Perhaps unwittingly, the Founding Fathers ushered in changes in the status of the Founding Mothers. The boycott was the most effective method of protest, devised by the various men’s meetings to combat the taxes being imposed by Great Britain on her American colonies.
By 1765, all but the poorest of urban women were relieved of the onerous, time-consuming duties of spinning and weaving because they could buy cloth imported from the “Mother Country.” They also enjoyed imported china, furniture, tea and other non-perishable food items. Any visit to a restored colonial home attests to the prosperity of many Americans and the extent to which enjoyment of that prosperity depended on buying imports.
Men quickly surmised, as did one strategist at the Stamp Act Congress, “the greatest difficulty of all we have to encounter . . . is, to persuade our wives to give us their assistance, without which ‘tis impossible to succeed.” In short order, women became crucial participants in boycotting British goods.
It became acceptable for women to be seen in public protesting in a political cause. It became acceptable for women’s names to be printed in the newspaper as participating in the now patriotic, no longer demeaning, act of spinning and weaving cloth. Women were applauded by the men for organizing protest groups and signing their names to agreements to boycott British goods, including the highly valued import, tea. In time women applauded themselves for their importance in resisting “taxation without representation” and even published poems attesting to the importance of “the Daughters of Liberty.”
“Let the Daughters of Liberty, nobly arise,
And tho’ we’ve no voice, but a negative here,
The use of the Taxables, let us forbear.
Stand firmly resolved and bid Grenville to see
That rather than Freedom we’ll part with our Tea.”
The Boston Evening Post conceded that women “Equally share in the honor of it,” as women’s importance to the revolutionary cause grew. The Founding Men overcame “the greatest difficulty” by elevating the status of the “Founding Women” to that of patriotic activists. Women formed organizations, collected money, sewed shirts for soldiers, ran their husbands’ businesses in their absence or after their deaths. They spied, carried messages, became camp followers nursing the sick and injured, doing the laundry and cooking, carrying water and on occasion, taking up arms when their husbands were killed.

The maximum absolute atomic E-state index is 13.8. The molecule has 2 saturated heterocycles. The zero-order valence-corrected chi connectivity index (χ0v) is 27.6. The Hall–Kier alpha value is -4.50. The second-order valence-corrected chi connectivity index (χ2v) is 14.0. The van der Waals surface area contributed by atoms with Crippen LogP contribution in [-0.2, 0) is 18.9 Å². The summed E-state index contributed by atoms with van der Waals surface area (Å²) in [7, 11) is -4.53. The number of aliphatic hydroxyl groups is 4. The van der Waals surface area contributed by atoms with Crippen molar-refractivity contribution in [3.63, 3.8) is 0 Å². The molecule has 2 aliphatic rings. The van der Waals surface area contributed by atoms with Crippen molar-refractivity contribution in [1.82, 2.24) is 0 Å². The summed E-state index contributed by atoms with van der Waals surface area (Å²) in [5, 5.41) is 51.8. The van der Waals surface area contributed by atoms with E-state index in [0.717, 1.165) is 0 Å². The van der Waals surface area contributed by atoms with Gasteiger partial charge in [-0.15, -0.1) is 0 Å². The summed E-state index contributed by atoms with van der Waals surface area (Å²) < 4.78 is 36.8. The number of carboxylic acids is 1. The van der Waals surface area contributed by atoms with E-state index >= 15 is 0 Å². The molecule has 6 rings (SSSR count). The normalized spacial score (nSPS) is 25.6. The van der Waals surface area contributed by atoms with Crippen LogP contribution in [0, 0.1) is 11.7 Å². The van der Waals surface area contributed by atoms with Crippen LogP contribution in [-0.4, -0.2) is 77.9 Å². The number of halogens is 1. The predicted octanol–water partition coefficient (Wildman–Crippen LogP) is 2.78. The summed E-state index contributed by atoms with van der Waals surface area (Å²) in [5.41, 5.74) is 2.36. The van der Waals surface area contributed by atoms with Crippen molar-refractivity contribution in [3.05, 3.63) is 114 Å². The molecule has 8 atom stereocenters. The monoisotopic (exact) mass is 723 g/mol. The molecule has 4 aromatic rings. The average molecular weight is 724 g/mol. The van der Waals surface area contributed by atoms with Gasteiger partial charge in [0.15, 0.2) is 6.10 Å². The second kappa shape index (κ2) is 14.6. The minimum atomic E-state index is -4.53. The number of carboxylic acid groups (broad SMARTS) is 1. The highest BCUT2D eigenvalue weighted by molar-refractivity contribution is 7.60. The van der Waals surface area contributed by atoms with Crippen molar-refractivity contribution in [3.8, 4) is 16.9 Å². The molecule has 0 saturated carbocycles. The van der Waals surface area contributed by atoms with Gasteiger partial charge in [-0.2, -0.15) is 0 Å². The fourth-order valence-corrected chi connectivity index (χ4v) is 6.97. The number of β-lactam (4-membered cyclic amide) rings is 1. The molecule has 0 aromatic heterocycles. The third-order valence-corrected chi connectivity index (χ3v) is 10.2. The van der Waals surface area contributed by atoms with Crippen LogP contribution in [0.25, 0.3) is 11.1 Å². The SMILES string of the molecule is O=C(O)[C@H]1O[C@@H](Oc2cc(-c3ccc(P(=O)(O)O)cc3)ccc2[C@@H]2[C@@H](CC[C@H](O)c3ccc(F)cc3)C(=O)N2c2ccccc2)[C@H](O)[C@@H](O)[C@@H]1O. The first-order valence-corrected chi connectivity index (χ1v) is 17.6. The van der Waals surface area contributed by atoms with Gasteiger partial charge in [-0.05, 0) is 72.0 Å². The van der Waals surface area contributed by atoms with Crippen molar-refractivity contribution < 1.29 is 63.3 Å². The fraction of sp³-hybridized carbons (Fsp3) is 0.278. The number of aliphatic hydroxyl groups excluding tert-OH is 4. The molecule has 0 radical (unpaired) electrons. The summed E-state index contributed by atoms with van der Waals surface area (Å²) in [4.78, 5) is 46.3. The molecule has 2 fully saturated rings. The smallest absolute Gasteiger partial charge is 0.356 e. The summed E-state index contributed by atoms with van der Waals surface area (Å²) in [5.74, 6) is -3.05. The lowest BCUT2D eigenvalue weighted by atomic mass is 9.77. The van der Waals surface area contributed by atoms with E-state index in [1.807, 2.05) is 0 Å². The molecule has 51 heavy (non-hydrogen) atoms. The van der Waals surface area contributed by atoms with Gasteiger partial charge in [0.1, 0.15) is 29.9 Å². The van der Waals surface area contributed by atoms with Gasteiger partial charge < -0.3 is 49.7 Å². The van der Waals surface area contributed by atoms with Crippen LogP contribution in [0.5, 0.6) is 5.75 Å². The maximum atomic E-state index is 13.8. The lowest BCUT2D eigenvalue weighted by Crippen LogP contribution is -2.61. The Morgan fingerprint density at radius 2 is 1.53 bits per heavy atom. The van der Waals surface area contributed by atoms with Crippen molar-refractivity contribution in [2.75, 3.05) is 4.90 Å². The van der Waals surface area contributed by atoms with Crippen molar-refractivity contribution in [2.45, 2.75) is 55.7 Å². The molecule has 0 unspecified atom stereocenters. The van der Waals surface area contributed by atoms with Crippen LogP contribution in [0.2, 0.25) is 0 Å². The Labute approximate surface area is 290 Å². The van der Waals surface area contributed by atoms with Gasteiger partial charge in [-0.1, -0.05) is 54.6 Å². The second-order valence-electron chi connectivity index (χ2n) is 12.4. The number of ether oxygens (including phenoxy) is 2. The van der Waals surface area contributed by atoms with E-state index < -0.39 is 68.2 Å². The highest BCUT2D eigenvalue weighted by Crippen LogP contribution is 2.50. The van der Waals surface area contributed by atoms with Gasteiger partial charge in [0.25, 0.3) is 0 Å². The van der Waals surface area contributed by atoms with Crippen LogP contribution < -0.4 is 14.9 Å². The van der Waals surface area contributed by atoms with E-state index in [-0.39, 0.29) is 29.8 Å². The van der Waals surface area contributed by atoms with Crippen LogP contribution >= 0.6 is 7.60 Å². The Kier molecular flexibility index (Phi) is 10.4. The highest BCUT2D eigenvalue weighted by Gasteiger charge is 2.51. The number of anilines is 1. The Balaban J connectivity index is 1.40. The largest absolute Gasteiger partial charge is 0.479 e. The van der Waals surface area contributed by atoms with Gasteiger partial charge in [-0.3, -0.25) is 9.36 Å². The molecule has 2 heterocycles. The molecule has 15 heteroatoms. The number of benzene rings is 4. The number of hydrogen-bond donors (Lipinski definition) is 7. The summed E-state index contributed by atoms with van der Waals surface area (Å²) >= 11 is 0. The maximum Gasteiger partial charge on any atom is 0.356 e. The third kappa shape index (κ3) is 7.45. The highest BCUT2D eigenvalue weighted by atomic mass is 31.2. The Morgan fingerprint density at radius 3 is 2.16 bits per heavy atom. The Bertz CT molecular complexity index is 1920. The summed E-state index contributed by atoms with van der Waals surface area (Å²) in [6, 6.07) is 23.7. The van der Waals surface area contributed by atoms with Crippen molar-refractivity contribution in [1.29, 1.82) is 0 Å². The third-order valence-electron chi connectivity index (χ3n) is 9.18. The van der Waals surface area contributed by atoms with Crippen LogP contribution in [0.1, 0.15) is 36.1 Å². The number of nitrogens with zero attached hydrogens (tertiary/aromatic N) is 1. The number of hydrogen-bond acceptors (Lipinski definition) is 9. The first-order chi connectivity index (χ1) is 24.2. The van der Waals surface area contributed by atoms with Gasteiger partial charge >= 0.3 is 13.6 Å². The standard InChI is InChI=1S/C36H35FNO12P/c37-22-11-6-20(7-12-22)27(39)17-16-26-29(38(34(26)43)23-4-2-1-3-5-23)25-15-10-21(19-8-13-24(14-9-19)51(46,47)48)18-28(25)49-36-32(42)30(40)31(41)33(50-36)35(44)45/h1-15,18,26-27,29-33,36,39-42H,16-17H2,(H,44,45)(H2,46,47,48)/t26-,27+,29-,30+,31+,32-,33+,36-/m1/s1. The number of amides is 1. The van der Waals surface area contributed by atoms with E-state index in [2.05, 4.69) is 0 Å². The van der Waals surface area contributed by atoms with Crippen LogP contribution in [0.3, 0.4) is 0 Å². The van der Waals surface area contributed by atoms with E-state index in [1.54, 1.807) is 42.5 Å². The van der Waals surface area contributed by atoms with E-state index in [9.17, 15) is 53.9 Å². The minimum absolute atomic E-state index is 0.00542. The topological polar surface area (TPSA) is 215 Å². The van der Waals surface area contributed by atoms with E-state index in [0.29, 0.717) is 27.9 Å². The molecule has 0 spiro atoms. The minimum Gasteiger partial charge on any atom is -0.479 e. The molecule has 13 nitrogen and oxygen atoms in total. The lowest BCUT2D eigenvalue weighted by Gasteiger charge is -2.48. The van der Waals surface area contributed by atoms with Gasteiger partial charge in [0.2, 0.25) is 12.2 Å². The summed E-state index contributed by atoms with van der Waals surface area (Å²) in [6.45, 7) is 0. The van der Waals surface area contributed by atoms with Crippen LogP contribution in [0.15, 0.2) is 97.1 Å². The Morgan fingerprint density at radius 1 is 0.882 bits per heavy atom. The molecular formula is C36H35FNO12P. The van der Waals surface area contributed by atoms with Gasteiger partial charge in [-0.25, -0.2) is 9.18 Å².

When the Revolutionary War brought American independence it also ushered in a republican form of government. As Benjamin Rush declared in 1778, “Virtue, Virtue alone. . . is the basis of a republic.” But how were they to ensure the emergence of a virtuous ruling class? Virtuous citizens originated in the home.
Authors of the founding era proclaimed the importance of “Republican Motherhood.” Women were now to play a role essential to the welfare of the nation. One postwar young woman identified their task to “inspire her brothers, her husband, and her sons, with such a love of virtue, such just ideas of the true value of civil liberty. . . that future heroes and statesmen. . . shall exhaltingly declare it is to my mother I owe this elevation.” John Adams shared that when presented with an exemplary man, he would inquire about his mother.
But women could not fulfill this role without access to education. Academies for women sprang up as the need to educate girls became important. Men’s work had been demystified. Women had succeeded in roles previously closed to them. Women began to be more assertive in limiting the number of pregnancies. Women marrying after 1780 and particularly after 1800 had fewer pregnancies.
The American Revolution was not a social revolution. It did not bring independence from tyrannical husbands or even the desire for the political equality women began to seek decades later, but the “genie was out of the bottle” and the foundation was laid for future campaigns for women’s rights. A new cohort of women was being educated to become the leaders of the various reform movements that emerged in the second quarter of the nineteenth century.
Joan Musbach taught American History in middle and high school for over 40 years. She earned a BA in History from the University of Kansas, an MAT from Northwestern University and has done post-graduate work in American History at Stanford and the University of Virginia. She has presented strategies for teaching American History at teacher workshops for the National Council for History Education and the National Endowment for the Humanities. In semi-retirement, she is Adjunct Professor of Education at Webster University and teaches courses for Oasis in St. Louis.
Learn more about “Women of the Founding Era,” in a two-session class, March 17 & 23, from 1 to 3 p.m., at the Oasis Center in Clayton.